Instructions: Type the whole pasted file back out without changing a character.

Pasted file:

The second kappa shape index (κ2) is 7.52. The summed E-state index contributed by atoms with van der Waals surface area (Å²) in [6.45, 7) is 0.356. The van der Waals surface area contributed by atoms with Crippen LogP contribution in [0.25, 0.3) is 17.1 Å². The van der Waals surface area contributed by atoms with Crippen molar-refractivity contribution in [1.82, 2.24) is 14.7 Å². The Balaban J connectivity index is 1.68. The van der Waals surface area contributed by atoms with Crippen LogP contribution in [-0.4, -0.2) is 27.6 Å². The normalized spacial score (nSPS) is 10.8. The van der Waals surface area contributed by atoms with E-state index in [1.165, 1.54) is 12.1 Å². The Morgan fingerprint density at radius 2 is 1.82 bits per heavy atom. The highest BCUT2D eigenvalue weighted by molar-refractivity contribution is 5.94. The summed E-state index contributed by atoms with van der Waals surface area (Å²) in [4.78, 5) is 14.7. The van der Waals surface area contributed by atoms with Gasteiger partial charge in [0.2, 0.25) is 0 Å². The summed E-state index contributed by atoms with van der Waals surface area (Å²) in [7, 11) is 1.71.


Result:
The second kappa shape index (κ2) is 7.52. The summed E-state index contributed by atoms with van der Waals surface area (Å²) in [6.45, 7) is 0.356. The van der Waals surface area contributed by atoms with Crippen LogP contribution in [0.25, 0.3) is 17.1 Å². The van der Waals surface area contributed by atoms with Crippen molar-refractivity contribution in [1.82, 2.24) is 14.7 Å². The Balaban J connectivity index is 1.68. The van der Waals surface area contributed by atoms with Crippen LogP contribution in [-0.4, -0.2) is 27.6 Å². The normalized spacial score (nSPS) is 10.8. The van der Waals surface area contributed by atoms with E-state index in [1.165, 1.54) is 12.1 Å². The Morgan fingerprint density at radius 2 is 1.82 bits per heavy atom. The highest BCUT2D eigenvalue weighted by molar-refractivity contribution is 5.94. The summed E-state index contributed by atoms with van der Waals surface area (Å²) in [4.78, 5) is 14.7. The van der Waals surface area contributed by atoms with Gasteiger partial charge in [0.2, 0.25) is 0 Å². The summed E-state index contributed by atoms with van der Waals surface area (Å²) in [7, 11) is 1.71.